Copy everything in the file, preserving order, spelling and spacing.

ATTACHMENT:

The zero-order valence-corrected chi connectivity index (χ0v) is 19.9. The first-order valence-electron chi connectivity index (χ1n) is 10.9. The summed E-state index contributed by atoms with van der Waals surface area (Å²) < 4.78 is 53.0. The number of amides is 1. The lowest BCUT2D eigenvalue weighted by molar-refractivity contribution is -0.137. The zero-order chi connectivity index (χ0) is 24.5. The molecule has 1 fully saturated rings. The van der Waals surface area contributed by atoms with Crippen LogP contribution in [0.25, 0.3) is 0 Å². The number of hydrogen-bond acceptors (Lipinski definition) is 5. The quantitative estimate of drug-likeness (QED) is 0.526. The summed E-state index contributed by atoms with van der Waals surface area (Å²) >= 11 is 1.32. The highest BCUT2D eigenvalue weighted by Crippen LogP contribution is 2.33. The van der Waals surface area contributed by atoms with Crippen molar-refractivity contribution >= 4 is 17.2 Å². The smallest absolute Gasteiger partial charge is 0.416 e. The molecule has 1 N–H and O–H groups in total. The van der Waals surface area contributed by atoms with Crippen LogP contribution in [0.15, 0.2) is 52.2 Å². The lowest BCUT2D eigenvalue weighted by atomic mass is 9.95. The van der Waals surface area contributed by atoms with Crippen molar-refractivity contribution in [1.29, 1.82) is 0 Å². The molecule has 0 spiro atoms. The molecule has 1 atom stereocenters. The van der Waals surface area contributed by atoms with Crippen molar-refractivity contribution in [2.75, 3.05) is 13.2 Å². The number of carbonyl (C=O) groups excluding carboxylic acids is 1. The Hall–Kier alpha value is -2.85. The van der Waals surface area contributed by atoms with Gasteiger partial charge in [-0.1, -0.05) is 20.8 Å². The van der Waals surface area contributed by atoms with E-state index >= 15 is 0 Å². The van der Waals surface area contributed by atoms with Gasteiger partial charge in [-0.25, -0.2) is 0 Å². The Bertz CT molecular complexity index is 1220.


The zero-order valence-corrected chi connectivity index (χ0v) is 19.9. The first-order valence-electron chi connectivity index (χ1n) is 10.9. The summed E-state index contributed by atoms with van der Waals surface area (Å²) < 4.78 is 53.0. The number of amides is 1. The lowest BCUT2D eigenvalue weighted by molar-refractivity contribution is -0.137. The zero-order chi connectivity index (χ0) is 24.5. The molecule has 1 fully saturated rings. The van der Waals surface area contributed by atoms with Crippen LogP contribution in [0.25, 0.3) is 0 Å². The number of hydrogen-bond acceptors (Lipinski definition) is 5. The quantitative estimate of drug-likeness (QED) is 0.526. The summed E-state index contributed by atoms with van der Waals surface area (Å²) >= 11 is 1.32. The highest BCUT2D eigenvalue weighted by Crippen LogP contribution is 2.33. The van der Waals surface area contributed by atoms with Crippen molar-refractivity contribution >= 4 is 17.2 Å². The smallest absolute Gasteiger partial charge is 0.416 e. The molecule has 1 N–H and O–H groups in total. The van der Waals surface area contributed by atoms with Crippen LogP contribution in [0.15, 0.2) is 52.2 Å². The lowest BCUT2D eigenvalue weighted by atomic mass is 9.95. The van der Waals surface area contributed by atoms with Crippen molar-refractivity contribution in [1.29, 1.82) is 0 Å². The molecule has 0 spiro atoms. The molecule has 1 atom stereocenters. The van der Waals surface area contributed by atoms with Crippen molar-refractivity contribution in [2.75, 3.05) is 13.2 Å². The number of carbonyl (C=O) groups excluding carboxylic acids is 1. The Hall–Kier alpha value is -2.85. The van der Waals surface area contributed by atoms with Gasteiger partial charge in [-0.1, -0.05) is 20.8 Å². The van der Waals surface area contributed by atoms with E-state index >= 15 is 0 Å². The van der Waals surface area contributed by atoms with Gasteiger partial charge in [-0.25, -0.2) is 0 Å². The Bertz CT molecular complexity index is 1220.